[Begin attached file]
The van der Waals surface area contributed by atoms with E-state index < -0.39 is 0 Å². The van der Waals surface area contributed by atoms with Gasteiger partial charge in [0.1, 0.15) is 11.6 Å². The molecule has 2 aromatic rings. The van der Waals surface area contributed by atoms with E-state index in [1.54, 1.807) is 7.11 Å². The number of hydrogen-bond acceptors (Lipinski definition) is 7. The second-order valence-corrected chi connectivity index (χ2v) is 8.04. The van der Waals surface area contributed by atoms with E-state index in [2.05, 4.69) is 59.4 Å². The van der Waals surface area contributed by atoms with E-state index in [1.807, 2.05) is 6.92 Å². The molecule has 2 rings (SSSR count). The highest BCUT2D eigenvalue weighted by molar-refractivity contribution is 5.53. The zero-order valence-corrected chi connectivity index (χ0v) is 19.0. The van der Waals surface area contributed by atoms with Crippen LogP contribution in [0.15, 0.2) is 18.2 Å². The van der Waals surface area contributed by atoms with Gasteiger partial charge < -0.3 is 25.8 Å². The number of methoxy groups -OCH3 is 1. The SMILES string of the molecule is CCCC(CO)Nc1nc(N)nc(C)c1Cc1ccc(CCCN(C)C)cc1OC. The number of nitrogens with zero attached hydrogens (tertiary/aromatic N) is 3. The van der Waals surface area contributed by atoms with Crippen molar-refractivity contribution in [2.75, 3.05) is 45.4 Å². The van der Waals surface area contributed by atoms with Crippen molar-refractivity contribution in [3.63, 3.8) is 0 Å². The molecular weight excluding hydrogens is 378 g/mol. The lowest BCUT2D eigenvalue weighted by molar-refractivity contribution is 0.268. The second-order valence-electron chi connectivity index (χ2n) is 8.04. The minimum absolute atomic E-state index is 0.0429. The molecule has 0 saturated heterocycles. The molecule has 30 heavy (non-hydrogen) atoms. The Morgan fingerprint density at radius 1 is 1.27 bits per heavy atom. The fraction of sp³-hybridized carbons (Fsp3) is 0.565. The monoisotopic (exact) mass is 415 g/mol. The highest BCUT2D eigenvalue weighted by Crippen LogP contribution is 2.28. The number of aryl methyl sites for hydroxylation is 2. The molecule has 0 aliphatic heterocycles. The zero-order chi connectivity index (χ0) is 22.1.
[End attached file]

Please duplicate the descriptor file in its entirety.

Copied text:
The van der Waals surface area contributed by atoms with E-state index < -0.39 is 0 Å². The van der Waals surface area contributed by atoms with Gasteiger partial charge in [0.1, 0.15) is 11.6 Å². The molecule has 2 aromatic rings. The van der Waals surface area contributed by atoms with E-state index in [1.54, 1.807) is 7.11 Å². The number of hydrogen-bond acceptors (Lipinski definition) is 7. The second-order valence-corrected chi connectivity index (χ2v) is 8.04. The van der Waals surface area contributed by atoms with E-state index in [2.05, 4.69) is 59.4 Å². The van der Waals surface area contributed by atoms with E-state index in [1.807, 2.05) is 6.92 Å². The molecule has 2 rings (SSSR count). The highest BCUT2D eigenvalue weighted by molar-refractivity contribution is 5.53. The zero-order valence-corrected chi connectivity index (χ0v) is 19.0. The van der Waals surface area contributed by atoms with Crippen LogP contribution in [0.15, 0.2) is 18.2 Å². The van der Waals surface area contributed by atoms with Gasteiger partial charge < -0.3 is 25.8 Å². The number of methoxy groups -OCH3 is 1. The SMILES string of the molecule is CCCC(CO)Nc1nc(N)nc(C)c1Cc1ccc(CCCN(C)C)cc1OC. The number of nitrogens with zero attached hydrogens (tertiary/aromatic N) is 3. The van der Waals surface area contributed by atoms with Crippen molar-refractivity contribution in [2.75, 3.05) is 45.4 Å². The van der Waals surface area contributed by atoms with Crippen molar-refractivity contribution in [3.63, 3.8) is 0 Å². The molecular weight excluding hydrogens is 378 g/mol. The lowest BCUT2D eigenvalue weighted by molar-refractivity contribution is 0.268. The second-order valence-electron chi connectivity index (χ2n) is 8.04. The minimum absolute atomic E-state index is 0.0429. The molecule has 0 saturated heterocycles. The molecule has 30 heavy (non-hydrogen) atoms. The Morgan fingerprint density at radius 1 is 1.27 bits per heavy atom. The fraction of sp³-hybridized carbons (Fsp3) is 0.565. The monoisotopic (exact) mass is 415 g/mol. The highest BCUT2D eigenvalue weighted by Crippen LogP contribution is 2.28. The number of aryl methyl sites for hydroxylation is 2. The molecule has 0 aliphatic heterocycles. The zero-order chi connectivity index (χ0) is 22.1.